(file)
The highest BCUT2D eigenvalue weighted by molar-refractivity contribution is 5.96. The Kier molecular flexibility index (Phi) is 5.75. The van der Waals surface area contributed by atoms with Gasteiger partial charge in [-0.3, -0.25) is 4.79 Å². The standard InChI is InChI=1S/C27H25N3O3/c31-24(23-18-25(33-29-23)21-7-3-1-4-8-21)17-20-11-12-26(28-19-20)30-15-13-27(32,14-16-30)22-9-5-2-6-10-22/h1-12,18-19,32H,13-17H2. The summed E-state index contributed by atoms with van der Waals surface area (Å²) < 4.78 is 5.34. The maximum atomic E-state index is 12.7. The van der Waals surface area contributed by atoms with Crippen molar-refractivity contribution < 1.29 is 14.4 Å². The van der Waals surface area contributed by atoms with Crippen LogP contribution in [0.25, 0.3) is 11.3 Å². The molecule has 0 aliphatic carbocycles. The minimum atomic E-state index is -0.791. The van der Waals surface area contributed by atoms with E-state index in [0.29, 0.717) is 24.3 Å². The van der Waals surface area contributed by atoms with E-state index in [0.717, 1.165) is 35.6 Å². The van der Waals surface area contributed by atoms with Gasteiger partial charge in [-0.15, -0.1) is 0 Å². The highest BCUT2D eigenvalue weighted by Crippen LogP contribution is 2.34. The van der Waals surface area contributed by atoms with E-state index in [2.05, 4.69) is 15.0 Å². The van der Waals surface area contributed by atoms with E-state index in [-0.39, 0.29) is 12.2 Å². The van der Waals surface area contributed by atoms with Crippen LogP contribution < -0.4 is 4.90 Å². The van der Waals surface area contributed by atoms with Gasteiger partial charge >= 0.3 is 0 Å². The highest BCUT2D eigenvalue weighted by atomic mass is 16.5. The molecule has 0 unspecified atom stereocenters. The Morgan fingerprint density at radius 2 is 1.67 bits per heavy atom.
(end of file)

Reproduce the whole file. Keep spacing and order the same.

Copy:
The highest BCUT2D eigenvalue weighted by molar-refractivity contribution is 5.96. The Kier molecular flexibility index (Phi) is 5.75. The van der Waals surface area contributed by atoms with Gasteiger partial charge in [-0.3, -0.25) is 4.79 Å². The standard InChI is InChI=1S/C27H25N3O3/c31-24(23-18-25(33-29-23)21-7-3-1-4-8-21)17-20-11-12-26(28-19-20)30-15-13-27(32,14-16-30)22-9-5-2-6-10-22/h1-12,18-19,32H,13-17H2. The summed E-state index contributed by atoms with van der Waals surface area (Å²) < 4.78 is 5.34. The maximum atomic E-state index is 12.7. The van der Waals surface area contributed by atoms with Crippen molar-refractivity contribution < 1.29 is 14.4 Å². The van der Waals surface area contributed by atoms with Crippen LogP contribution in [0.25, 0.3) is 11.3 Å². The molecule has 0 aliphatic carbocycles. The minimum atomic E-state index is -0.791. The van der Waals surface area contributed by atoms with E-state index in [0.29, 0.717) is 24.3 Å². The van der Waals surface area contributed by atoms with E-state index in [0.717, 1.165) is 35.6 Å². The van der Waals surface area contributed by atoms with Gasteiger partial charge in [-0.15, -0.1) is 0 Å². The highest BCUT2D eigenvalue weighted by Crippen LogP contribution is 2.34. The van der Waals surface area contributed by atoms with E-state index in [2.05, 4.69) is 15.0 Å². The van der Waals surface area contributed by atoms with E-state index in [-0.39, 0.29) is 12.2 Å². The van der Waals surface area contributed by atoms with Crippen LogP contribution < -0.4 is 4.90 Å². The van der Waals surface area contributed by atoms with Gasteiger partial charge >= 0.3 is 0 Å². The highest BCUT2D eigenvalue weighted by atomic mass is 16.5. The molecule has 0 unspecified atom stereocenters. The Morgan fingerprint density at radius 2 is 1.67 bits per heavy atom.